Thus, there has been described an improved solid state heating and air-conditioning system which utilizes solid state thermoelectric modules. It is freon free and can be implemented to use a closed loop feedback system so as to maintain a desired temperature in an individual room. Furthermore, its implementation allows it to be smaller and less complex.
The above description is given by way of example only. Changes in form and detail may be made by one skilled in the art without departing from the scope of the invention as defined by the appended claims.
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|International Classification||F25B21/04, F24F5/00|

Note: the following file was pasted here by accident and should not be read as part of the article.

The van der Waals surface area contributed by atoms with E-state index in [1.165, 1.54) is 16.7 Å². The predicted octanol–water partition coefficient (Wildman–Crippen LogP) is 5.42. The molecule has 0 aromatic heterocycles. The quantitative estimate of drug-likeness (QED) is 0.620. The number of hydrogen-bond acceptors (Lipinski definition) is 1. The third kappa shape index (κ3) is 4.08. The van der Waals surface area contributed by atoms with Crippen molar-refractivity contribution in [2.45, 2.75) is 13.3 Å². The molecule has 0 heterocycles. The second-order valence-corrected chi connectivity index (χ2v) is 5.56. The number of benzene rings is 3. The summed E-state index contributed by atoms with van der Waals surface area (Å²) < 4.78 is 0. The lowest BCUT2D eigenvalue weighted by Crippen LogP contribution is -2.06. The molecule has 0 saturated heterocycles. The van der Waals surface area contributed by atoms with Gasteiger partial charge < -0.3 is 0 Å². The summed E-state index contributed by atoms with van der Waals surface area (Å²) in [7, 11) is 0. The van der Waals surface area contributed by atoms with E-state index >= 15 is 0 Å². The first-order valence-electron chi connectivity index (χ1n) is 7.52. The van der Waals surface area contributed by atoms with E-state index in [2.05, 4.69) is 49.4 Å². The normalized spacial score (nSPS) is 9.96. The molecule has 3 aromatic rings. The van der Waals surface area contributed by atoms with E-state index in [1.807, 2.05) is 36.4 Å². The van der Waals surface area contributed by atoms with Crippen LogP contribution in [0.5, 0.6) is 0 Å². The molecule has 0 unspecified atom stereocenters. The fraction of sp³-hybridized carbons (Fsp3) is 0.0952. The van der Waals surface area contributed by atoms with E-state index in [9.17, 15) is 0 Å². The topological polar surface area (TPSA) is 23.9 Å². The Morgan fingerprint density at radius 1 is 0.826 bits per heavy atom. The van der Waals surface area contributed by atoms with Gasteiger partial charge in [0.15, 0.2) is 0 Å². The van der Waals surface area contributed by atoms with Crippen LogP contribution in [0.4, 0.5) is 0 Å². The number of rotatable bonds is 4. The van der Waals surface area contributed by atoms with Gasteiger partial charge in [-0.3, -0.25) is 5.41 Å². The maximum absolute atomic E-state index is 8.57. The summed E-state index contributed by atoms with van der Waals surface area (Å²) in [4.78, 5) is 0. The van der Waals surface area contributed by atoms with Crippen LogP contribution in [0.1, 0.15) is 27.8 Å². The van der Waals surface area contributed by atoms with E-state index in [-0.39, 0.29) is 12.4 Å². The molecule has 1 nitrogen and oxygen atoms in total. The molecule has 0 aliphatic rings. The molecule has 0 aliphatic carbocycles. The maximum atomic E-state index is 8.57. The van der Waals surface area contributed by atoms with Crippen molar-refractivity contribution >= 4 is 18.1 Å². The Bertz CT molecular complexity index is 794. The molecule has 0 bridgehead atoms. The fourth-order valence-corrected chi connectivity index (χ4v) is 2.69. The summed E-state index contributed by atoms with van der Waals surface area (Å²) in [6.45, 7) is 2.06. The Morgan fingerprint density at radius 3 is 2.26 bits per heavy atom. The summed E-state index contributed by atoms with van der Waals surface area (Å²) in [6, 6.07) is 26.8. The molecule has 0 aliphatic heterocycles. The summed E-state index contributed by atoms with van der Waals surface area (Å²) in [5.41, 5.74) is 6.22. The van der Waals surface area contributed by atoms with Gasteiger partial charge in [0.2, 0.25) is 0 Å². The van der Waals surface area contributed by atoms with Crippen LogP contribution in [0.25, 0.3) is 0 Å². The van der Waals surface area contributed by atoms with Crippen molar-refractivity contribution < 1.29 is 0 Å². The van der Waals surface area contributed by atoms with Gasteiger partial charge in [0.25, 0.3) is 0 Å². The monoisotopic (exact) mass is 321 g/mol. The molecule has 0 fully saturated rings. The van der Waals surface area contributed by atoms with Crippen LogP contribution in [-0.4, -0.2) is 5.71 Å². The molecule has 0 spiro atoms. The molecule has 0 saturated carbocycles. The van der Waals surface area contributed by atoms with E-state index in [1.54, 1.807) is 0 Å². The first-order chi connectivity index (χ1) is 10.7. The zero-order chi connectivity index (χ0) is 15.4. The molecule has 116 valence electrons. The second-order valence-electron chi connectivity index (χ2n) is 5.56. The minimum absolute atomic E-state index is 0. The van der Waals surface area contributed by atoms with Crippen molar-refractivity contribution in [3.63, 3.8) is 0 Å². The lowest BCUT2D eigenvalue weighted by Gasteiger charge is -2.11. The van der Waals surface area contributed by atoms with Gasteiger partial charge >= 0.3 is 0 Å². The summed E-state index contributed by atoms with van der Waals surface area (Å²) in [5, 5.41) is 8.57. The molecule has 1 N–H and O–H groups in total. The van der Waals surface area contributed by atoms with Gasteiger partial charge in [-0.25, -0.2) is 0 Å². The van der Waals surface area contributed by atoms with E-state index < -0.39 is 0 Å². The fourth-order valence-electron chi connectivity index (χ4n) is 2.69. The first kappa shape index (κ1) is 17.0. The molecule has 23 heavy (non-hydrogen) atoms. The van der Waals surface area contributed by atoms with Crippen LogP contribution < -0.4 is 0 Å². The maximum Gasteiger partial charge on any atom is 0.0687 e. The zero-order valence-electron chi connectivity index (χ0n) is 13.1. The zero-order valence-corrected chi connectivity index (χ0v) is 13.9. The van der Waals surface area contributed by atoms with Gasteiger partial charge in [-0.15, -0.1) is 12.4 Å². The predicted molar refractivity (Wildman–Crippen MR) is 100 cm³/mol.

|Cooperative Classification||F25B21/04, F24F5/0042|
|European Classification||F25B21/04, F24F5/00D|
|Aug 2, 1984||AS||Assignment|
Owner name: E.SP. CONNECTION, LTD., 3010 EAST DESERT COVE, PHO
Free format text: ASSIGNMENT OF ASSIGNORS INTEREST.;ASSIGNOR:MCLARTY, GERALD E.;REEL/FRAME:004286/0465
|Mar 9, 1988||REMI||Maintenance fee reminder mailed|
|Aug 7, 1988||LAPS||Lapse for failure to pay maintenance fees|
|Oct 25, 1988||FP||Expired due to failure to pay maintenance fee|
Effective date: 19880807